Trastuzumab (Herceptin)

How is this drug name pronounced?

Trastuzumab: tras-TOO-zoo-mab

Herceptin: Her-SEP-tin

Herceptin was the first approved trastuzumab drug, although there are now five approved drugs that are “biosimilar” to Herceptin: Kanjinti (trastuzumab-anns), Ogivri (trastuzumab-dkst), Herzuma (trastuzumab-pkrb), Ontruzant (trastuzumab-dttb), and Trazimera (trastuzumab-gyyp). Each of these biosimilars have been shown to be similar to Herceptin in the way in which they work, how well they work, and how safe they are.


What cancer(s) does this drug treat?

Early breast cancer

Herceptin is approved for:

  • Patients with breast cancer that

    • tests positive for high amounts of the HER2 molecule and has spread into the lymph nodes (but not beyond the lymph nodes), OR
    • tests positive for high amounts of the HER2 molecule and has not spread into the lymph nodes, but the patient is at high risk.

In such cases, Herceptin is used after surgical removal of all known disease. It may be used:

  • together with doxorubicin, cyclophosphamide, and either paclitaxel or docetaxel chemotherapy, OR
  • together with docetaxel and carboplatin chemotherapy, OR
  • by itself in patients who have previously received combination chemotherapy containing anthracyclines such as doxorubicin.

Advanced breast cancer

Herceptin is approved for:

  • Patients with advanced breast cancer that tests positive for high amounts of the HER2 molecule and has spread to other parts of the body beyond the breast and lymph nodes, and who have not received treatment for their advanced disease. In such cases, Herceptin is used in combination with the chemotherapy paclitaxel.
  • Patients with advanced breast cancer that tests positive for high amounts of the HER2 molecule and has spread to other parts of the body, and who have received one or more chemotherapy treatments for their advanced disease. In such cases, Herceptin is used alone.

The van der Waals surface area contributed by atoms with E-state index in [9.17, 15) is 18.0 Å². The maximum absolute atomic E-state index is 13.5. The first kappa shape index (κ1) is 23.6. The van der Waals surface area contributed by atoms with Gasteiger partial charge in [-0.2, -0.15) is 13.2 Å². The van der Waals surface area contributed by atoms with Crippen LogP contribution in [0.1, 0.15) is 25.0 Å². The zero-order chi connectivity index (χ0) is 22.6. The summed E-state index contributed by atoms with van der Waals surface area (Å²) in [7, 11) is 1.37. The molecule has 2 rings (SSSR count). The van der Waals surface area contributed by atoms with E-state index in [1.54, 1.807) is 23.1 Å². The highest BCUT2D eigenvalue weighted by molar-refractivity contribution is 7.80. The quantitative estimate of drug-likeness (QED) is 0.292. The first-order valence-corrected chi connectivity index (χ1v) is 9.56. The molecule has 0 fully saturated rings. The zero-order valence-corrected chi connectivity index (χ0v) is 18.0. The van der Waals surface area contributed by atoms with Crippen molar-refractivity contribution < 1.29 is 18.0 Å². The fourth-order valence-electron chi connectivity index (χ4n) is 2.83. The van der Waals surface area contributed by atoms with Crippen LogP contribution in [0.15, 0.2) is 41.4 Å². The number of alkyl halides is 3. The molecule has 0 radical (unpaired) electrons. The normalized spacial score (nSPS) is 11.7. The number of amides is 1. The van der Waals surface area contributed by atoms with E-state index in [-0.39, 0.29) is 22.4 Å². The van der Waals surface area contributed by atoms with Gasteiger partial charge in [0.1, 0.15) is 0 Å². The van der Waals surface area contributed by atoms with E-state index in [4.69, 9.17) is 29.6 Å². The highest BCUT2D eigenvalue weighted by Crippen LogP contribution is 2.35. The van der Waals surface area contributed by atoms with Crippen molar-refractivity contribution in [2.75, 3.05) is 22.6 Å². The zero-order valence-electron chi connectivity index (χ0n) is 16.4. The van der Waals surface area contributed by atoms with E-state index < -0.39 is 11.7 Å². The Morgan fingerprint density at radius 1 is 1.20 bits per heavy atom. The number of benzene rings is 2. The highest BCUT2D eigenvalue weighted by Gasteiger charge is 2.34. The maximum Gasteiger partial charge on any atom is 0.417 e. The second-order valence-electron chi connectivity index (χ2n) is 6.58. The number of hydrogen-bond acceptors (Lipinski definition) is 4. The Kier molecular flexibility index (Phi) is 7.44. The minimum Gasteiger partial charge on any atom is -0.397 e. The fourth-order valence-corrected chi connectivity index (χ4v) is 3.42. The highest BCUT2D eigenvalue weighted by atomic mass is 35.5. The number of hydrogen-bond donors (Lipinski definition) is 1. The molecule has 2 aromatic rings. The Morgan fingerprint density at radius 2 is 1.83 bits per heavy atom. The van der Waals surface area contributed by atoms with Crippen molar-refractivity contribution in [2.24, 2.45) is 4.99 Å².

Advanced stomach cancer 

Herceptin is approved for:

  • Patients with gastric adenocarcinoma (stomach cancer) or gastroesophageal junction adenocarcinoma (cancer of the area where the stomach meets the esophagus) that tests positive for high amounts of the HER2 molecule and has spread to other parts of the body, and who have not received treatment for their advanced disease. In such cases, Herceptin is used in combination with cisplatin and capecitabine or 5-fluorouracil chemotherapy.

Limitations of Use:

Age: The safety and efficacy of Herceptin in patients under 18 years of age have not been established.
Pregnancy/Breastfeeding: Treatment with Herceptin can cause serious side effects and death to a fetus. Patients should use effective contraception to prevent pregnancy during treatment with Herceptin and for at least seven months after the last dose of Herceptin. Herceptin may cause adverse reactions to a breastfed child. Women are advised not to breastfeed during treatment with Herceptin and for at least seven months after the last dose of Herceptin.
Drug interactions: Treatment with anthracycline-based chemotherapy (e.g., doxorubicin) should be avoided for up to 7 months after stopping Herceptin. Patients who receive anthracycline-based chemotherapy less than 7 months after stopping Herceptin may be at increased risk to develop heart problems.


What type of immunotherapy is this?

Antibody therapy

  • Cell growth inhibitor

How does this drug work?

  • Target: Human epidermal growth factor receptor 2 (HER2)

Herceptin is an antibody that was made in the laboratory and was designed to attach to a protein molecule called HER2. HER2 is present on the surface of some normal cells in the body, but is present in much higher quantities on the surface of breast and stomach cancer cells. Higher-than-normal amounts of HER2 on cancer cells make these cells the main target of Herceptin.

Herceptin and other antibody molecules have an overall “Y” shape. The two tips of the upper arms of the “Y” shape are the parts of the antibody that can very precisely bind to their target. For Herceptin, tips of the upper arms bind to HER2. The stem of Herceptin’s “Y” shape can attract immune cells or other parts of the immune system.

Hercpetin works to kill cancer cells in at least two ways.

Cancer cell growth inhibition When HER2 on the surface of cells binds to itself or to other HER2-related proteins, it sends signals into the cell. These signals cause the cell to multiply, or in other ways promote the cell’s survival (such as causing cancer cells to produce molecules that enhance the growth of blood vessels, which help feed the tumor and support its growth). Higher-than-normal amounts of HER2 allow cancer cells to grow and multiply out of control. Binding of Herceptin to HER2 blocks HER2 from pairing up and sending these signals into the cancer cells, preventing the cells from persisting and multiplying.